2 tabsp of tomato sauce
2 tabsp of chilli sauce
Lea & Perrin sauce - a few dash
1 tsp sugar (to taste)


1)      Marinate the prawns in the tamarind liquid  for at least a few hours.
2)      Take out the prawns and sieve the tamarind mixture. Set aside.
3)      Heat up the pan and put in some oil.  Pan fry the prawns until cooked on both sides.  Dish out.
4)      Using the same oil, put in the tomato sauce, chilli sauce and sugar and stir for a while on low fire.
          Pour in the tamarind mixture.  Add in the prawns and a few dash of  the Lea & Perrin sauce.
          Stir for a while and they are ready.

Shanghai Mooncake

Today is Mooncake Festival and here is my blog to celebrate this occassion.  I have not made  mooncakes for quite a number of years but this year I have decided to make these Shanghai mooncakes.  It is very easy to make these as  the lotus paste can be bought from the baking shop.  The salted egg yolks are the 2nd batch  of duck eggs  from the salt solution which I used in my earlier blog.  I am happy that  friends and colleagues like these moomcakes.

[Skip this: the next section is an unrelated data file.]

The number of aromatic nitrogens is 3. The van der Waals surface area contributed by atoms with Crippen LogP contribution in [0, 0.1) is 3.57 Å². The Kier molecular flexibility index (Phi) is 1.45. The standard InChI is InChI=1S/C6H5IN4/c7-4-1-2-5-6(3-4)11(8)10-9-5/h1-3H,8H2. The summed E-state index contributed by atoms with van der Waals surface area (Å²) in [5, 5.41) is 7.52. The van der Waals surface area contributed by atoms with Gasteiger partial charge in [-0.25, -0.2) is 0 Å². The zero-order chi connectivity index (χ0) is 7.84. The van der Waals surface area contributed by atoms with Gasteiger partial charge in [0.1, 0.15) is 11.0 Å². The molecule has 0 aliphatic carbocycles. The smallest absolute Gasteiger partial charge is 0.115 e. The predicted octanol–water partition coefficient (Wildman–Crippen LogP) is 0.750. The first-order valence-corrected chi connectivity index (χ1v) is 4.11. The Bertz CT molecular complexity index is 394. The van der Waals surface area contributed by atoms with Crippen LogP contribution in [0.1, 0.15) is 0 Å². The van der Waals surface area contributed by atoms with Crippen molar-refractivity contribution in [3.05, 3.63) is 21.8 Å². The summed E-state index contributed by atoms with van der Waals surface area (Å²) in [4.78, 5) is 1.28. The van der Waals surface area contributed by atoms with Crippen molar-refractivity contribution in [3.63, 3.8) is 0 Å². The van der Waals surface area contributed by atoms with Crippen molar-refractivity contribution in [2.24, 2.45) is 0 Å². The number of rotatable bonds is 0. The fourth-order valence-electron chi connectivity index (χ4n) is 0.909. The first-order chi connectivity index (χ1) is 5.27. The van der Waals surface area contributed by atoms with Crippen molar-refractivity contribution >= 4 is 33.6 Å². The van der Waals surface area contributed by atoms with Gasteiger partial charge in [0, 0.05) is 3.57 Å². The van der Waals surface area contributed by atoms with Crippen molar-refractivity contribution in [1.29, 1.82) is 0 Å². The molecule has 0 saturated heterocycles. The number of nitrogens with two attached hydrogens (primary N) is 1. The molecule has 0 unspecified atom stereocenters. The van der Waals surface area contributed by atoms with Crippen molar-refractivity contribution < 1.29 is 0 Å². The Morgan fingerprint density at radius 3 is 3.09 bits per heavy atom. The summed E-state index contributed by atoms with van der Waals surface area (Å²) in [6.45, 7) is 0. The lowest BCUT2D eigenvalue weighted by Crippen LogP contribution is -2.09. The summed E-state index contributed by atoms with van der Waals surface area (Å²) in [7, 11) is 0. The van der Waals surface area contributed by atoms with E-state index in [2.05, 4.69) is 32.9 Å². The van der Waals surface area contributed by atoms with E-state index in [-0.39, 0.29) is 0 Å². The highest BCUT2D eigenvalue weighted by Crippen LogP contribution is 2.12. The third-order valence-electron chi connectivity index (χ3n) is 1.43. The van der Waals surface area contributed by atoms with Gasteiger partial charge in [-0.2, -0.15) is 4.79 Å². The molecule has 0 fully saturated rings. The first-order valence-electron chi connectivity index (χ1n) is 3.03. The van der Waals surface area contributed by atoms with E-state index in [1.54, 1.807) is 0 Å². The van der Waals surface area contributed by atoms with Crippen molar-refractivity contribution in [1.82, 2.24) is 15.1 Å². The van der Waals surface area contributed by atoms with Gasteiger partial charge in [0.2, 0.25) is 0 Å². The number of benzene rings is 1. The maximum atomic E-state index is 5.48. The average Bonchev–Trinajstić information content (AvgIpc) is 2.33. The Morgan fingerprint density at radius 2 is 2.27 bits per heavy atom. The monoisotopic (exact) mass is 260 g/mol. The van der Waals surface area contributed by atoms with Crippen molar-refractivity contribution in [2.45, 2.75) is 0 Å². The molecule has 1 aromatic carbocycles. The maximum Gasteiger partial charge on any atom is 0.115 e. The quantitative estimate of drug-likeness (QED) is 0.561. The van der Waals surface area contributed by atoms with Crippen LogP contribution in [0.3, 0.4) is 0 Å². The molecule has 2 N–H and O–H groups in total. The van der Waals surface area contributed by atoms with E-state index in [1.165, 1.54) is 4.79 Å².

Friday, August 24, 2012

Salted Eggs

                                                        My Smiley face salted duck egg

Here is my smiley face salted duck egg.  It is my first attempt on making these salted duck eggs.  Shared the 1st egg with colleagues today and received  good comments from  them.  Nothing beats making your own since you know what you put into the recipe.  I have also tried with 2 chicken eggs and will show you the photo later.


15 duck eggs
1 kg. coarse salt
Enough water to cover all the eggs


1)      Cean the duck eggs and let dry.
2)      Boil the water and put in the salt until dissolve.  Let cool completely.
3)      Put the eggs into a clean dry glass container.   Pour in the salted water to cover the eggs.  The eggs
         will float.  I put in a samll glass sauce plate on top of the eggs so that they are submerged in the
         salted water completely.  Lable the date and wait for one month.  If you do not want the eggs to be
         too salty, 21 days would be perfect.